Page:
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Sumatran elephant. Credit: Juan Pablo Moreiras/FFI.

Sumatran elephants get help from virtual zoo keepers

Posted on: 14.08.14 (Last edited) 14 August 2014

Xbox gamers rise to Microsoft’s Zoo Tycoon ‘community challenge’ to save endangered species.

Fauna & Flora International’s (FFI) Sumatran elephant conservation work is set to receive a very welcome boost thanks to the players and developers of virtual zoo-keeping game Zoo Tycoon.

Available on Xbox 360 and Xbox One, Zoo Tycoon lets players create their own zoo layouts, adopt and interact with animals and even collaborate with friends online to manage their zoo through Xbox Live.

The game is designed not only to entertain but also to educate players about the animals under their virtual care in a fun and engaging way. What’s more, players can also look after these animals in the real-world by taking part in ‘community challenges’ issued by Microsoft Studios.

So how does the challenge work?

Each month, players are invited to vote for a real-world conservation project. Once a winner is selected, the game’s online community must meet a challenge – if they succeed, Microsoft will donate US$10,000 to their chosen cause.

In May, over 1,600 players voted for FFI’s Sumatran elephant conservation project to receive support and were challenged to build 6,000 temperate forest large exhibits to help protect Sumatran elephants in the wild.

They rose to the challenge and we are pleased to say that FFI has now received the grant, which is being put to good use to help protect Sumatra’s forest giants.

Jonny Watts from Frontier Developments – the company that develops Zoo Tycoon – said, “I was so happy when the FFI community challenge came to fruition, and I am amazingly proud to see the industry I work in give something back to the subject I studied at university.”

Forced evictions lead to conflict – even in the natural world

As its name suggests, the Sumatran elephant is found only on the Indonesian island of Sumatra. It is a subspecies of the Asian elephant, and is listed by the IUCN as Critically Endangered.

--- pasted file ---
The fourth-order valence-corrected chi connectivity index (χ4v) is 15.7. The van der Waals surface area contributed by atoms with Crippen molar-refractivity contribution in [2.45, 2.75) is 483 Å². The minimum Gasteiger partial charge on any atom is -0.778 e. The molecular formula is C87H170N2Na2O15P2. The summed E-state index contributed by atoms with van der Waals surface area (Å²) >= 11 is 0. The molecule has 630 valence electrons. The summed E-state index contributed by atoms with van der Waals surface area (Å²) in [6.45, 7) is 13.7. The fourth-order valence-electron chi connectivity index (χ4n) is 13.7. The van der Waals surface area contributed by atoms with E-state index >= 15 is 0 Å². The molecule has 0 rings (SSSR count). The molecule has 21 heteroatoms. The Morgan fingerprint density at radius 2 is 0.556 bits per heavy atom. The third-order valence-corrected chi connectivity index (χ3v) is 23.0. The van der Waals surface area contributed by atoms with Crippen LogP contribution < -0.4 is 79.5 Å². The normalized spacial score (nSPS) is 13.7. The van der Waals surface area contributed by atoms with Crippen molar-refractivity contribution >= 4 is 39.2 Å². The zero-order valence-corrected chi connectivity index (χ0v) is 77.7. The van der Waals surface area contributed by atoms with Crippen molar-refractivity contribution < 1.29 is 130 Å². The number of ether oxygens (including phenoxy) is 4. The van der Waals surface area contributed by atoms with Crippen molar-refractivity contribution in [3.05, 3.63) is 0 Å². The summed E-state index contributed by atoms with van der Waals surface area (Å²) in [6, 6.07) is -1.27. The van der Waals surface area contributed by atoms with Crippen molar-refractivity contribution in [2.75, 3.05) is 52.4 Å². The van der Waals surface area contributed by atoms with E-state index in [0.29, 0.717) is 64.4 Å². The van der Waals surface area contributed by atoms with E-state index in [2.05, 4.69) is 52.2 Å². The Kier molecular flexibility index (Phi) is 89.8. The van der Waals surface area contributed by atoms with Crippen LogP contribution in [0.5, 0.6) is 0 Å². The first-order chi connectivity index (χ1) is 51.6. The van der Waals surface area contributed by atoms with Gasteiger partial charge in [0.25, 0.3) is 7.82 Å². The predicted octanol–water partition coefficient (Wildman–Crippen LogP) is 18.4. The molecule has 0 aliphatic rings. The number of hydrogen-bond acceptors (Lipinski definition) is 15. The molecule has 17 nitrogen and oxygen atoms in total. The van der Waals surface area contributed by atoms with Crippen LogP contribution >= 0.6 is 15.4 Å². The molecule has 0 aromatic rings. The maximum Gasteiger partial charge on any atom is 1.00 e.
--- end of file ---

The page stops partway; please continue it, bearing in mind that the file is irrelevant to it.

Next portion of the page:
In just 25 years (a single generation), Sumatran elephants have lost almost 70% of suitable habitat, primarily as a result of forest conversion for agriculture.

With their natural habitat disappearing, these animals are increasingly coming into conflict with people, gaining a reputation as crop raiders and dangerous pests, and a great many elephants have been captured or killed in response to the problem.

To help deal with this issue, in 2002 FFI and partners established a number of Conservation Response Units in areas experiencing high levels of conflict. These units consist of rescued elephants and their handlers, government forest rangers and community rangers, many of whom are ex-combatants or re-trained illegal loggers and poachers.

Sumatran elephant and handler. Credit: Ian Wood.

Sumatran elephant and handler. Credit: Ian Wood.

The teams are able to respond quickly and safely to human-elephant conflict situations, and over the last couple of years have prevented over a hundred incidents. Around 460 households are thought to have benefited from their efforts to prevent elephants damaging crops.

The Conservation Response Units also work to tackle wider conservation issues, with regular elephant patrols to monitor illegal logging sending a clear message that these forests are being guarded.

Thanks to the high degree of trust that the Conservation Response Units have built with communities, many local people are now helping to conserve their forests. In 2012 and 2013 community ranger teams covered over 8,500 km through forest patrols and removed 82 illegal snares.

Alongside all of this, the Conservation Response Units also support FFI’s wider work in Sumatra, helping people to develop sustainable livelihoods that can operate, without conflict, in areas where wild elephants are present.

Written by
Sarah Rakowski

Sarah is Fauna & Flora International's Communications Officer (Media & Publications). With a BSc in Environment, Economics and Ecology, she has long been fascinated with the challenge of balancing human needs and environmental protection. Whilst at university, Sarah developed a keen interest in marine conservation and conducted an opinion survey into public attitudes towards Marine Protected Areas for her dissertation. Her love of marine conservation also led her to spend a summer conducting ecological surveys on the coral reef off the coast of Andros Island, Bahamas (it’s a tough job…). Since graduating, Sarah has held a variety of communications roles, most recently in the private sector, where she worked as the European PR Manager and Communications Specialist for a leading technology firm.

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